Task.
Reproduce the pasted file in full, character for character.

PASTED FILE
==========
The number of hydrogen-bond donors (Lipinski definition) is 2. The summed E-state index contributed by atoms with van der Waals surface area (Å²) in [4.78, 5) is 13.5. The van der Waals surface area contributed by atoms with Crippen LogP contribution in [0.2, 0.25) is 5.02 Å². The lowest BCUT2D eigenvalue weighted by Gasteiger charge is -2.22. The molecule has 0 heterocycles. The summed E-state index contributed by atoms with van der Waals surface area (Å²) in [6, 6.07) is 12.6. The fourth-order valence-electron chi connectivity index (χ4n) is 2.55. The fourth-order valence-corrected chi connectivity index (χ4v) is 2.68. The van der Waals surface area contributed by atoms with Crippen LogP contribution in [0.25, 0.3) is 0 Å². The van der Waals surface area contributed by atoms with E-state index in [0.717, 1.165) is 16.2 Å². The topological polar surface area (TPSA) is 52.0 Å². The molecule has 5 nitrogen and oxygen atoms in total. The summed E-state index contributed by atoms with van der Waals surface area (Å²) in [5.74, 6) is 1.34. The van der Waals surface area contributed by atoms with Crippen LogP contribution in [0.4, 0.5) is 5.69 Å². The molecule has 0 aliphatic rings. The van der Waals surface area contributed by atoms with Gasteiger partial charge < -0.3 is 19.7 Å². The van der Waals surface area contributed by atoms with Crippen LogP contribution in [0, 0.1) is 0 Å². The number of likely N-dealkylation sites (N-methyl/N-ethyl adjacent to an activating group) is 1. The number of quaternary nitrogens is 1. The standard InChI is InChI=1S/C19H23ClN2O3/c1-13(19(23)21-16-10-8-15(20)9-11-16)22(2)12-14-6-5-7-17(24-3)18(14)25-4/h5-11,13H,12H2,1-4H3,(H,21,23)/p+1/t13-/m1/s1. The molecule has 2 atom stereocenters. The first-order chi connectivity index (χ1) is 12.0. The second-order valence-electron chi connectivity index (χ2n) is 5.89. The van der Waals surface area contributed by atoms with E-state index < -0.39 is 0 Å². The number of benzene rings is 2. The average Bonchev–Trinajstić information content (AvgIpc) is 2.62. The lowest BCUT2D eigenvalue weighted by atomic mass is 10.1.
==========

The number of hydrogen-bond donors (Lipinski definition) is 2. The summed E-state index contributed by atoms with van der Waals surface area (Å²) in [4.78, 5) is 13.5. The van der Waals surface area contributed by atoms with Crippen LogP contribution in [0.2, 0.25) is 5.02 Å². The lowest BCUT2D eigenvalue weighted by Gasteiger charge is -2.22. The molecule has 0 heterocycles. The summed E-state index contributed by atoms with van der Waals surface area (Å²) in [6, 6.07) is 12.6. The fourth-order valence-electron chi connectivity index (χ4n) is 2.55. The fourth-order valence-corrected chi connectivity index (χ4v) is 2.68. The van der Waals surface area contributed by atoms with Crippen LogP contribution in [0.25, 0.3) is 0 Å². The van der Waals surface area contributed by atoms with E-state index in [0.717, 1.165) is 16.2 Å². The topological polar surface area (TPSA) is 52.0 Å². The molecule has 5 nitrogen and oxygen atoms in total. The summed E-state index contributed by atoms with van der Waals surface area (Å²) in [5.74, 6) is 1.34. The van der Waals surface area contributed by atoms with Crippen LogP contribution in [0.4, 0.5) is 5.69 Å². The molecule has 0 aliphatic rings. The van der Waals surface area contributed by atoms with Gasteiger partial charge < -0.3 is 19.7 Å². The van der Waals surface area contributed by atoms with Crippen LogP contribution in [0, 0.1) is 0 Å². The number of likely N-dealkylation sites (N-methyl/N-ethyl adjacent to an activating group) is 1. The number of quaternary nitrogens is 1. The standard InChI is InChI=1S/C19H23ClN2O3/c1-13(19(23)21-16-10-8-15(20)9-11-16)22(2)12-14-6-5-7-17(24-3)18(14)25-4/h5-11,13H,12H2,1-4H3,(H,21,23)/p+1/t13-/m1/s1. The molecule has 2 atom stereocenters. The first-order chi connectivity index (χ1) is 12.0. The second-order valence-electron chi connectivity index (χ2n) is 5.89. The van der Waals surface area contributed by atoms with E-state index < -0.39 is 0 Å². The number of benzene rings is 2. The average Bonchev–Trinajstić information content (AvgIpc) is 2.62. The lowest BCUT2D eigenvalue weighted by atomic mass is 10.1.